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Jul 8, 2015 7:48 PM CST
Name: Dnd
SE Michigan (Zone 6a)
Daylilies Dog Lover Houseplants Organic Gardener I helped beta test the first seed swap Celebrating Gardening: 2015
Garden Ideas: Level 2
I let my spinach seeds bolt so that I could get some seeds to replace the ones that I used this season. I have done some online research saying I need to cut the stems, hang them to dry, and then use a strainer to collect the seeds.

That's all well and good, but how do I know when the seeds are mature enough on the plant to cut the stalk in the first place? Right now most of mine have formed light green, flattened-ball shape seeds. I can try to take a picture tomorrow, but how do I know when they are ready or if they need more time on the stalk? Confused

Also, if a stalk has turned a pale yellow-ish color, should I just pull it, or will it still set seed?
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Jul 9, 2015 8:42 AM CST
Name: Dillard Haley
Augusta Georgia (Zone 8a)
Celebrating Gardening: 2015 Avid Green Pages Reviewer Garden Ideas: Master Level
Personaly I wait untill the seed heads are almost dry on the plant then pull to finish. I don't think yours are ready.
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Jul 9, 2015 9:23 AM CST
Name: Dnd
SE Michigan (Zone 6a)
Daylilies Dog Lover Houseplants Organic Gardener I helped beta test the first seed swap Celebrating Gardening: 2015
Garden Ideas: Level 2
Thank you for the input. Any idea how long they usually take?
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Jul 9, 2015 6:34 PM CST
Name: Tom
Southern Wisconsin (Zone 5b)
Butterflies Vegetable Grower Keeper of Poultry Irises Keeps Horses Dog Lover
Daylilies Cat Lover Region: Wisconsin Celebrating Gardening: 2015
I usually let them go to seed, and they drop some and I have a late fall crop from them, some germinate in the spring, and I have a really early crop then too.
Politicians are like diapers, they need to be changed often, and for the same reason.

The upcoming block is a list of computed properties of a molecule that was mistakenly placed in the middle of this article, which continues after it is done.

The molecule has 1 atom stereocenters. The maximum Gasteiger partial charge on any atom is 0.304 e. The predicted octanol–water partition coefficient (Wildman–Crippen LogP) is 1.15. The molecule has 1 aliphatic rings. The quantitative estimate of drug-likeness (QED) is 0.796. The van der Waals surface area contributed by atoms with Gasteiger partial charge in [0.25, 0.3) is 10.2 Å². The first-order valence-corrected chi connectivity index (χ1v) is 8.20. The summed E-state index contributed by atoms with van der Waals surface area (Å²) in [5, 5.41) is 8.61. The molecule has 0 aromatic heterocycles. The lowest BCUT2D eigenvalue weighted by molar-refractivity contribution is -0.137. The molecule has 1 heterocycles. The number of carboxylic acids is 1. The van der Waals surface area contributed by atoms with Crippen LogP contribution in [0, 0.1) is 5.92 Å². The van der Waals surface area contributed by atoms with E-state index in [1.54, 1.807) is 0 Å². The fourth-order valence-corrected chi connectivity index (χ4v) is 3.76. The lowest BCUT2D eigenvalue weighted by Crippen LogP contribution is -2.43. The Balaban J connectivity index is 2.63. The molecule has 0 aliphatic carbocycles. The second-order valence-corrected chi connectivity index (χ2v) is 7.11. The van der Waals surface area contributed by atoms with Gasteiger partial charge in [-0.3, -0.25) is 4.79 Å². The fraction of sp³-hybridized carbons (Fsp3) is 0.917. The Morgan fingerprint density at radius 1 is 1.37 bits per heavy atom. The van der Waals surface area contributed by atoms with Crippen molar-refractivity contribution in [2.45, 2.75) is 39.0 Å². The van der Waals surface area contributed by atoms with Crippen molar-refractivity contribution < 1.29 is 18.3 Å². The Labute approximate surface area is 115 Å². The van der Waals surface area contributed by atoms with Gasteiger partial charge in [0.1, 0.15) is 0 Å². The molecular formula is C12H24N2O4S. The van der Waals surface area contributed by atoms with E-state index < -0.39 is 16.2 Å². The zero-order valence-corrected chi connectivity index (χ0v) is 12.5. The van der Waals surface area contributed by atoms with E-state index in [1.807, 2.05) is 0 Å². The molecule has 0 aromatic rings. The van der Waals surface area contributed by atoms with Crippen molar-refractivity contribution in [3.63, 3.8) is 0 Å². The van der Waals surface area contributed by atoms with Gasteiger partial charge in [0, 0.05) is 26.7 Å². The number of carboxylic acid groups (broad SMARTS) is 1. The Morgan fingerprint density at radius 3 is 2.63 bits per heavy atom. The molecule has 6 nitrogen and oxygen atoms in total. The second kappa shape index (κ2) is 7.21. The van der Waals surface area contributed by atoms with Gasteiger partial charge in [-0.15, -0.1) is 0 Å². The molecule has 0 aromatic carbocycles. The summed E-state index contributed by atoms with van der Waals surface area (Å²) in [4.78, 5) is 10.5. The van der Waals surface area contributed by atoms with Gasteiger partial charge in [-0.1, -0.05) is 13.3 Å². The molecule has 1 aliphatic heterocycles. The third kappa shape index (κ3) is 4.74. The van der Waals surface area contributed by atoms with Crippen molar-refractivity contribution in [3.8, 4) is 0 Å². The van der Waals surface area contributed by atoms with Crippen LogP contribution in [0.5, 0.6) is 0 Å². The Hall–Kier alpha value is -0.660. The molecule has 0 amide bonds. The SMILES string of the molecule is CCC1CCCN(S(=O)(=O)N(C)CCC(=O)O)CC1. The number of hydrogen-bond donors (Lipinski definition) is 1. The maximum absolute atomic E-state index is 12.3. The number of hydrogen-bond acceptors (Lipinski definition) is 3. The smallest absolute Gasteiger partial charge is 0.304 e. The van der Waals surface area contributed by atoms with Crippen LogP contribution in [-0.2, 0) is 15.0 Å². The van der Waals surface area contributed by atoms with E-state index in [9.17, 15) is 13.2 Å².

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Jul 9, 2015 7:24 PM CST
Name: Dnd
SE Michigan (Zone 6a)
Daylilies Dog Lover Houseplants Organic Gardener I helped beta test the first seed swap Celebrating Gardening: 2015
Garden Ideas: Level 2
Letting them reseed is a good idea, although I do want to save some to give to family or to have as backup. Will they actually turn brown on the stalk when they are ready?
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Dec 1, 2015 6:13 PM CST
Name: Rick Corey
Everett WA 98204 (Zone 8a)
Sunset Zone 5. Koppen Csb. Eco 2f
Frugal Gardener Garden Procrastinator I helped beta test the first seed swap Plant and/or Seed Trader Seed Starter Region: Pacific Northwest
Photo Contest Winner: 2014 Avid Green Pages Reviewer Garden Ideas: Master Level Garden Sages I was one of the first 300 contributors to the plant database! I helped plan and beta test the plant database.
I haven't saved spinach seeds, but I expect most seed stalks to look "very dead" before the seeds are fully ripe and dry.

The longer you can leave them "on the vine", the more likely they are to reach full maturity and viability.

Reasons to harvest earlier:

1. You expect constant rain that would rot the seeds before collecting.

2. The seeds are about to drop spontaneously and be lost. You can bag some stalks to catch the seeds, or just watch very closely and as soon as any seeds drop, harvest the brownest 2/3 of your plants. If you don;t have rain or heavy dew, set out boxes or trays or whatever to catch the first seeds to drop. Once you see any seeds in your trap, harvest several stalks or shake the stems - FULLY ripe and dry seeds will fall right out of some plants with just a shaking.

3. Birds or neighbors are likely to steal them before you can harvest them.

4. Gardener impatience. There's no cure for that, other than (perhaps) saving lots and lots and LOTS of seeds over many years. My theory is that, eventually, the obsession will fade or at least become more manageable. I hope you let me know if that ever happens for you!
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